Pearson IV, Hawe E, Zuluaga S, Scuito S, Wolowacz S, Haiderali A. Cost-effectiveness of ofatumumab plus chlorambucil in first-line chronic lymphocytic leukemia in the United Kingdom. Poster presented at the 2015 ISPOR 18th Annual European Congress; November 2015. Milan, Italy.

OBJECTIVES: To evaluate the cost-effectiveness of ofatumumab plus chlorambucil (OChl) versus chlorambucil (Chl) for the first-line treatment of chronic lymphocytic leukemia (CLL) in patients not eligible for fludarabine-based therapy from the United Kingdom health care payer perspective.

METHODS: A semi-Markov decision model was developed with a lifetime time horizon of 25 years and a 3-month cycle length. The COMPLEMENT-1 trial provided estimates of overall response rates (ORR), progression-free survival (PFS), overall survival (OS), safety data, and preprogression utility weights (EQ-5D). The number of patients in the “preprogression,” “progressive disease,” and “dead” health states at the end of each cycle was determined by parametric survival functions for PFS and OS. Long-term predictions for OS were guided by external data; the treatment effect observed in the trial was assumed not to continue beyond trial follow-up. Data from published literature and UK treatment practices and patterns were used to inform costs and utility in the postprogression health states. Incremental lifetime costs and quality-adjusted life-years (QALYs) were calculated.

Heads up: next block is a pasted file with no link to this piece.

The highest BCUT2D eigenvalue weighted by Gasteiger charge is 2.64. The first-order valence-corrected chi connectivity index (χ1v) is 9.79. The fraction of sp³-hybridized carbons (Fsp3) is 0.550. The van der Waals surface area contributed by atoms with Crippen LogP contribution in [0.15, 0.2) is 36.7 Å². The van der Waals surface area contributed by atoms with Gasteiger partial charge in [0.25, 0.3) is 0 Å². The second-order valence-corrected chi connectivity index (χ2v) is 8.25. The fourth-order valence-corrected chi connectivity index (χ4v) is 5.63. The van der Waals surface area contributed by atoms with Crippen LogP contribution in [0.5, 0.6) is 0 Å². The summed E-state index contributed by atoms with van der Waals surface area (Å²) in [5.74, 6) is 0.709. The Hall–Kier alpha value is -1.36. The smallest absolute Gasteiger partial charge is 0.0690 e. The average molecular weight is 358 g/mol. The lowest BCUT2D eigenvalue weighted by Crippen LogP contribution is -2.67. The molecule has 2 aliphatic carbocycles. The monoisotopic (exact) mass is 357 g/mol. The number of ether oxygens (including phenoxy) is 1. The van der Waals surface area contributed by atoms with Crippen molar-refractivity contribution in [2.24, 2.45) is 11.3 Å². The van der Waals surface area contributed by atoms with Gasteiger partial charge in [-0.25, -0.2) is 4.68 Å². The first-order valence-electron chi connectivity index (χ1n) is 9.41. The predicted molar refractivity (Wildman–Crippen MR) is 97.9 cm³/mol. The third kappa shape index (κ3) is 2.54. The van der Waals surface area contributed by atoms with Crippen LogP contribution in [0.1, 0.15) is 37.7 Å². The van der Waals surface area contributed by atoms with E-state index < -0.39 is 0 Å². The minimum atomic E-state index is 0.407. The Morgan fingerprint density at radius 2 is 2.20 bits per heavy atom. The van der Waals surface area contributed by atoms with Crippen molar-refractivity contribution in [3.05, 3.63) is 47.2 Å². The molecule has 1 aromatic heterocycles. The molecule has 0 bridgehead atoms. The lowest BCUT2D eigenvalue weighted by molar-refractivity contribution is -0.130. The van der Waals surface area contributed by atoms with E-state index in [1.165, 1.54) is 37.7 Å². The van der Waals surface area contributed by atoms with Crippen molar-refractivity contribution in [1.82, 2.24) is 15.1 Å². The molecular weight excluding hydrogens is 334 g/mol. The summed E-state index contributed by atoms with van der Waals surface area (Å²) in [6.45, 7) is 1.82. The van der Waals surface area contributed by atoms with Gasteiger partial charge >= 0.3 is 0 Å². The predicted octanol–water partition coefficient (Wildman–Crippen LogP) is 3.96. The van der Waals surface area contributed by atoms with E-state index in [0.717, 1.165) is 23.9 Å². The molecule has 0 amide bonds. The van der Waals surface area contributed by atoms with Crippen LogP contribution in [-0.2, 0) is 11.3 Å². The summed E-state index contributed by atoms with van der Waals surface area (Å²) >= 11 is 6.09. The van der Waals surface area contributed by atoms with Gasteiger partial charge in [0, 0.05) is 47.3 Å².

RESULTS: The base-case incremental cost-effectiveness ratio (ICER) was £31,827 per LY gained, with incremental discounted costs and LYs of £10,492 and 0.33, respectively. Discount rate was 3.5% for both cost and outcomes. Univariate sensitivity analyses indicated that the proportion of patients who received active therapy after progression following first-line treatment (responders, active second-line treatment) had the largest influence on the ICER. However, none of the variables considered generated an ICER exceeding £38,000 per QALY gained.

CONCLUSIONS: The improved ORR, PFS, and OS for OChl compared with Chl translated to improved long-term health outcomes in the base-case analysis. The results were robust in a wide range of sensitivity analyses and did not exceed £38.000/QALY.

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